I spent the weekend once again out in the California desert collecting opals, quartz, turquoise & agates. I hit a jackpot at a new turquoise locality and it really got me thinking about prospectors, especially old timers 100 or more years ago, specifically in America. While they were able to hit jackpot deposits all over the Western United States, most people didn't get rich even if they did find the deposit. Often times the prospectors would sell the claim to a politician or other wealthy individual who had the capital & means to get the mine producing, making them the fortunes.
Prospecting is brutal. Even with all of our modern technology, geological reports and stories from miners of the past, you still have to find the gem or mineral. That means you have to do hours of research, drive out to the locality and walk, hike & climb, hopefully to the right spot. Then you have to locate the mineral and dig it out. Even with my rock killer sludge hammer, a 3/4" steel pry bar, cold chisel, screwdrivers & framing hammer, most rock is hard, insanely hard and it won't give up it's treasure without a fight.
While mining for amethyst & quartz this weekend, even when I found some veins I had a very hard time getting any loose from the hard granite that held them.
My luck came from locating areas and rocks that had weathered enough to loosen the material enabling me to chisel it out or dig it out by hand. That and no human had discovered the veins before I had.
(The quartz here is very shiny.)
(Soaking in cleaner right now.)
(Needs to be soaked in cleaner.)
Even when I was able to get nice specimens I had hiked in about 2 miles mostly up a mountain side. Which meant I had to carry everything back out 2 miles over rock outcrops, through shrubs, in 90 degree heat. Luckily I didn't encounter any rattle snakes, coyotes or ticks, but I did see a few tarantulas.
By the time I got back to my truck I was totally exhausted and bruised in a few spots. I passed out as soon as I made it to my campground about 2 hours away, I had to take the long way due to washed out roads. The sunset kept me company.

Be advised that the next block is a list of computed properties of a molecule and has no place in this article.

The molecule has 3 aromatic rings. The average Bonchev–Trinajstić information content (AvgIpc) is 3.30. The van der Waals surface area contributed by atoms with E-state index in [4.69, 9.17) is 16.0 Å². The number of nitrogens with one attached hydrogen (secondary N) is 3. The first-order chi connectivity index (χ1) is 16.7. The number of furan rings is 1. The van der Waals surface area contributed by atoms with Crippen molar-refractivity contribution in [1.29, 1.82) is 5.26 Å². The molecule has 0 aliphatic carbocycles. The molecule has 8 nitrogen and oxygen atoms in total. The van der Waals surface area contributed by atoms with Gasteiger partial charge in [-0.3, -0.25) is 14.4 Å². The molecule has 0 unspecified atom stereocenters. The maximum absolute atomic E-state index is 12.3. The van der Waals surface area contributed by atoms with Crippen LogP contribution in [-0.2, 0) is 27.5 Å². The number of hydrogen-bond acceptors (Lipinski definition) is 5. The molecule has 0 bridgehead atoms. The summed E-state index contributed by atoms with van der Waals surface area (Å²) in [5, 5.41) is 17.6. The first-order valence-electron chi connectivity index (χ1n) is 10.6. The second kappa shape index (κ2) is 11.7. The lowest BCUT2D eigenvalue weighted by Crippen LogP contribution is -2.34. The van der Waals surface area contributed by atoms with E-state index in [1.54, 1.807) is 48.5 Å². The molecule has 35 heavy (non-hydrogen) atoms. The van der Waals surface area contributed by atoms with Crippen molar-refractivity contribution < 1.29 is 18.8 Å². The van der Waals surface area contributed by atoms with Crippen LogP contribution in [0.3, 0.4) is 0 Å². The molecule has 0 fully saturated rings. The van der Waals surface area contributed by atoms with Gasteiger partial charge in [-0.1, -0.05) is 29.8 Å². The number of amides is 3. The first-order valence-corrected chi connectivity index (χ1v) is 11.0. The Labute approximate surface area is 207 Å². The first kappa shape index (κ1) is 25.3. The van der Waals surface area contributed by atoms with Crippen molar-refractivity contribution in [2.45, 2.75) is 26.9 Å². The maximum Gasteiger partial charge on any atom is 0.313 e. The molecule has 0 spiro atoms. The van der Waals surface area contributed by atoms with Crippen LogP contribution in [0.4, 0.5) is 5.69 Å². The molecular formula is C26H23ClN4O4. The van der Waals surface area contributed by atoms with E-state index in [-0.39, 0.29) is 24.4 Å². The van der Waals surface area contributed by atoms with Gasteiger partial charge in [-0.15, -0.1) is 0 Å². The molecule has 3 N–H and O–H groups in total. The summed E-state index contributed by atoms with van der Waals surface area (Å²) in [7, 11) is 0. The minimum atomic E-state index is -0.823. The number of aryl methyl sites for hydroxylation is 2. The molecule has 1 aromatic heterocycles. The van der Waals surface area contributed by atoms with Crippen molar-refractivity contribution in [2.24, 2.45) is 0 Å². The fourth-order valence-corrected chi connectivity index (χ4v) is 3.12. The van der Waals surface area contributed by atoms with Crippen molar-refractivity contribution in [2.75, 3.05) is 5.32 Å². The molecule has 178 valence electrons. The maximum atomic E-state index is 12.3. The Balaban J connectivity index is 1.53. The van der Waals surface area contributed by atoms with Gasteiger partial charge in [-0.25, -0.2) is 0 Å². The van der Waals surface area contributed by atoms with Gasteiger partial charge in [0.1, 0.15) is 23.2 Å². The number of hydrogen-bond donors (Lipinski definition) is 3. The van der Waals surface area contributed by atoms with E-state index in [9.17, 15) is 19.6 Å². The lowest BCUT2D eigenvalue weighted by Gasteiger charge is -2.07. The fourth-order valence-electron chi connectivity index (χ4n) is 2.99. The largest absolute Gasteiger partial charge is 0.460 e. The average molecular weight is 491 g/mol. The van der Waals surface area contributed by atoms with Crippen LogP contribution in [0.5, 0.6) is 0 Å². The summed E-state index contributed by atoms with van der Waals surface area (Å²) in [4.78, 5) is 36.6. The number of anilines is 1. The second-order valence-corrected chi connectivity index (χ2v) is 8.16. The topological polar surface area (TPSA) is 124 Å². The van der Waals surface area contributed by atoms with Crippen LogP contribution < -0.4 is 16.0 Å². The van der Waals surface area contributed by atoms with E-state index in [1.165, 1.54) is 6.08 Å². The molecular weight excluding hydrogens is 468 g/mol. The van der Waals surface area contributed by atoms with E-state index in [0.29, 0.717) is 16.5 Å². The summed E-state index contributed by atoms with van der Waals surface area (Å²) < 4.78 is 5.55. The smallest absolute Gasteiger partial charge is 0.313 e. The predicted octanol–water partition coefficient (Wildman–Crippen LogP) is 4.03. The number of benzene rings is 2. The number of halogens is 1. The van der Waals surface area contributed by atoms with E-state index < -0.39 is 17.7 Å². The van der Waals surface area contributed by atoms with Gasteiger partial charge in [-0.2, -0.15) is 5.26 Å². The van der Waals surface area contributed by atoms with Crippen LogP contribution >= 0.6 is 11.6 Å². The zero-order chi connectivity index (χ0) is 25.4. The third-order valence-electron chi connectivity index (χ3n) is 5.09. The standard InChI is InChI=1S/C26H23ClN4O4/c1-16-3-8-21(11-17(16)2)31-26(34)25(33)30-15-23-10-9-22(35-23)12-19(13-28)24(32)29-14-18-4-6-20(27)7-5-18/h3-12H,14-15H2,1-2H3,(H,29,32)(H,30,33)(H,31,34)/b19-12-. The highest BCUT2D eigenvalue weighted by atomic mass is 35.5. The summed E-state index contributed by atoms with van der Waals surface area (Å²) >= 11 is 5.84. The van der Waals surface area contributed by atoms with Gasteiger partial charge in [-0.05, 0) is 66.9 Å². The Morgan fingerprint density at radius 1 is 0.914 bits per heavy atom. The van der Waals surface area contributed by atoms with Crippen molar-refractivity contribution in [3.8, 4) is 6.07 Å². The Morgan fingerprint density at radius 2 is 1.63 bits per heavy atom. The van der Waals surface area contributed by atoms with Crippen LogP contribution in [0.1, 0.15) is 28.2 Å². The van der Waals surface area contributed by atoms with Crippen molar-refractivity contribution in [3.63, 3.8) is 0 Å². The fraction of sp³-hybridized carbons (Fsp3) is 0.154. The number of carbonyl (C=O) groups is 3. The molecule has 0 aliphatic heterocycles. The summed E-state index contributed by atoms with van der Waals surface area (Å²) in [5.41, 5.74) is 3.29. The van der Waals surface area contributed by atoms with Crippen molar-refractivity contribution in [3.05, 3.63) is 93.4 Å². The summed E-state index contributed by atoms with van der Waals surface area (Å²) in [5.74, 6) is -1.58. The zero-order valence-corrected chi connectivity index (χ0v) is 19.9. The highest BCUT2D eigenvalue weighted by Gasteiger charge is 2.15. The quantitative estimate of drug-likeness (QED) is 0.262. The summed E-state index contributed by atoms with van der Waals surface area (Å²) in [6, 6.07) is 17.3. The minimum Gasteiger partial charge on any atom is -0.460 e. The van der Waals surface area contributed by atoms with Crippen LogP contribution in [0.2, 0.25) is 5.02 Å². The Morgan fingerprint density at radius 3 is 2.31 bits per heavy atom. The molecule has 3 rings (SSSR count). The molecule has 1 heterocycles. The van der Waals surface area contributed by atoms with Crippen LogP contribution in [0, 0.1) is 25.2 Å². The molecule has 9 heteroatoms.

The following day I went hunting opals and while I found quite a few good pieces.
I was beat from the day before so I called it a day after just a few hours. Then I was off to prospect for a new turquoise spot.
I made it to the turquoise locality at about 2pm and began to follow a creek where I had found some turquoise 2 weeks ago.
The creek led me to an old mine and I hit a small jackpot.
It looked like mining had ended abruptly because there were so many large boulders littered with the blue/green gemstone. The host rock, matrix, was a hard granite, quartz monzonite or granodiorite. This makes for a nice, hard matrix for the turquoise to sit in. The downside is you have to beat the hell out of the rock or know where to exploit it's weak spot to get the turquoise out. Usually that weak spot is the vein of of what ever it is you are mining so you have to be careful.
As I was breaking the boulder apart a chunk of it made a b-line for my shin. While it didn't hurt too badly, it left a small gash that bled quite a bit.
Unfortunately I had left my first aid kit in my truck a mile + down the mountain. The good news was due to the heat and my bloods clotting ability, after a while the gash hardened and the blood stopped flowing. Again, this took me back to the old time prospectors, who if injured would have to treat themselves because there were no phones, no cars, and no cities for miles. I guess that's life though, sometimes you have to take risks if you want to get out of the 9-5 rat race. I haven't made it quite yet, but I'm getting closer. I heard there is a kimberlite pipe in California....
I'll post some more finds later this week after I do some trimming and cleaning.
Thanks for reading!